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Stand Up for Meetings

The best way to facilitate meetings is to have them standing up. Learn more about this technique here. 

By
Stever Robbins
1-minute read

Stand Up for MeetingsMeetings! I just love meetings! I love them so much that I want them to be over as quickly as possible, so I can get the heck out of this meeting and on to something more useful. Like the next meeting.

Only one secret skill is needed to make that happen: Get people to focus, pay attention, and use time efficiently. When meetings are accompanied by that tasteful little tray on the side table containing delicious food and drinks, no one ever wants to leave. But there are ways!

One of the simplest is to have meetings standing up, with no refreshments available. Yes, standing up. When people are standing, their laps disappear! Laptops become unusable. When they don’t have a table conveniently at waist level, they can’t surf the web on their smartphone or engage in behind-the-scenes text gossip. People have no choice except to make eye contact and pay attention.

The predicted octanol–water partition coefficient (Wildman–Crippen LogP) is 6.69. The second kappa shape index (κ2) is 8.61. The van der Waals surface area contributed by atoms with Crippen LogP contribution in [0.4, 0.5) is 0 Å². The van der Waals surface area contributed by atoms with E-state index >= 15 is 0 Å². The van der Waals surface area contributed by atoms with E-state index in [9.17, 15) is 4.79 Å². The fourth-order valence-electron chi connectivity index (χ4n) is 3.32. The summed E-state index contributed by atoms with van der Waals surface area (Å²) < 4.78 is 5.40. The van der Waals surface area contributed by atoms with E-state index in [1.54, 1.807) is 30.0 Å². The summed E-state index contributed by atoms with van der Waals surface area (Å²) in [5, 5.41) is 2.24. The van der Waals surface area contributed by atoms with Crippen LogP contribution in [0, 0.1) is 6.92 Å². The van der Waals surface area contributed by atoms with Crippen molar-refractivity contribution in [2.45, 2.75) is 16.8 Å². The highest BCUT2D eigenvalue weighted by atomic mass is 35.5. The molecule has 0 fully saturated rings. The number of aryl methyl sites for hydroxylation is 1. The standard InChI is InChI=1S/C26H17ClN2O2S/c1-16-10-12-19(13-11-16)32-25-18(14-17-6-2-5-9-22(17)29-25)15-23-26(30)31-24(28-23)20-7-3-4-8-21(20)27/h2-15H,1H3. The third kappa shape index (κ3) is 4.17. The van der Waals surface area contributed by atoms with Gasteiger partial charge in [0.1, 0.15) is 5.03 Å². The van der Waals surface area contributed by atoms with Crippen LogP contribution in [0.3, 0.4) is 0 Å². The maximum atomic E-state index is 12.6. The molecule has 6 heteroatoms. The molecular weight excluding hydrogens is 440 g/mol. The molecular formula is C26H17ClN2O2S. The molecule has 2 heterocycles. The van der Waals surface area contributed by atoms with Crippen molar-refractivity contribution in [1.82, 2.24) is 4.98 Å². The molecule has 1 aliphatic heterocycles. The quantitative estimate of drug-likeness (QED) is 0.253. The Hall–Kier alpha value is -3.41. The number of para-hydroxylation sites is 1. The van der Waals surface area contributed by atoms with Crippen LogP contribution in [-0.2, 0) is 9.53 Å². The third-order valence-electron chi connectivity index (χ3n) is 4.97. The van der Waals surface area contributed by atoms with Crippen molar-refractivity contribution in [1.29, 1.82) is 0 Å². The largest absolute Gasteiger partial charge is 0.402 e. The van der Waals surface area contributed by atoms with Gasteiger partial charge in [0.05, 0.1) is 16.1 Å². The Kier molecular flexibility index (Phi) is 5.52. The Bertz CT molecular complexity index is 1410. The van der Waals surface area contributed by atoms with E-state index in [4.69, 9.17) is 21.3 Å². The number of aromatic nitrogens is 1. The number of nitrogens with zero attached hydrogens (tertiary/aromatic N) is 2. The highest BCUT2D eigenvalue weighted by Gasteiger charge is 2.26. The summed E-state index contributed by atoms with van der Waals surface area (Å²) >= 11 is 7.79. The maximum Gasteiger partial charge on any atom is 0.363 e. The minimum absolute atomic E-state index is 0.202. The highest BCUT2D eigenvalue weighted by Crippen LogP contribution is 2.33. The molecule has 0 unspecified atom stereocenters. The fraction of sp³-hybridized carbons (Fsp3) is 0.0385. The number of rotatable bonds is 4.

Standing up is also less comfortable than sitting at a desk; people have incentive to speed the meeting along. And as for preparation, you’ll quickly discover that you can’t really web surf or thumb through papers on the fly while standing. So your esteemed colleagues will quickly learn to prepare in advance so they don’t have to publicly fumble with their papers while attempting to look cool. No one looks cool fumbling with paper. Not even Justin Bieber.

Meetings are bad enough as it is. Make them worse by holding them standing up with no refreshments, and you’ll quickly reach new heights of efficiency, if only out of self-preservation.

Two businesswomen having an informal meeting from Shutterstock

About the Author

Stever Robbins

Stever Robbins was the host of the podcast Get-it-Done Guy from 2007 to 2019. He is a graduate of W. Edward Deming’s Total Quality Management training program and a Certified Master Trainer Elite of NLP. He holds an MBA from the Harvard Business School and a BS in Computer Sciences from MIT.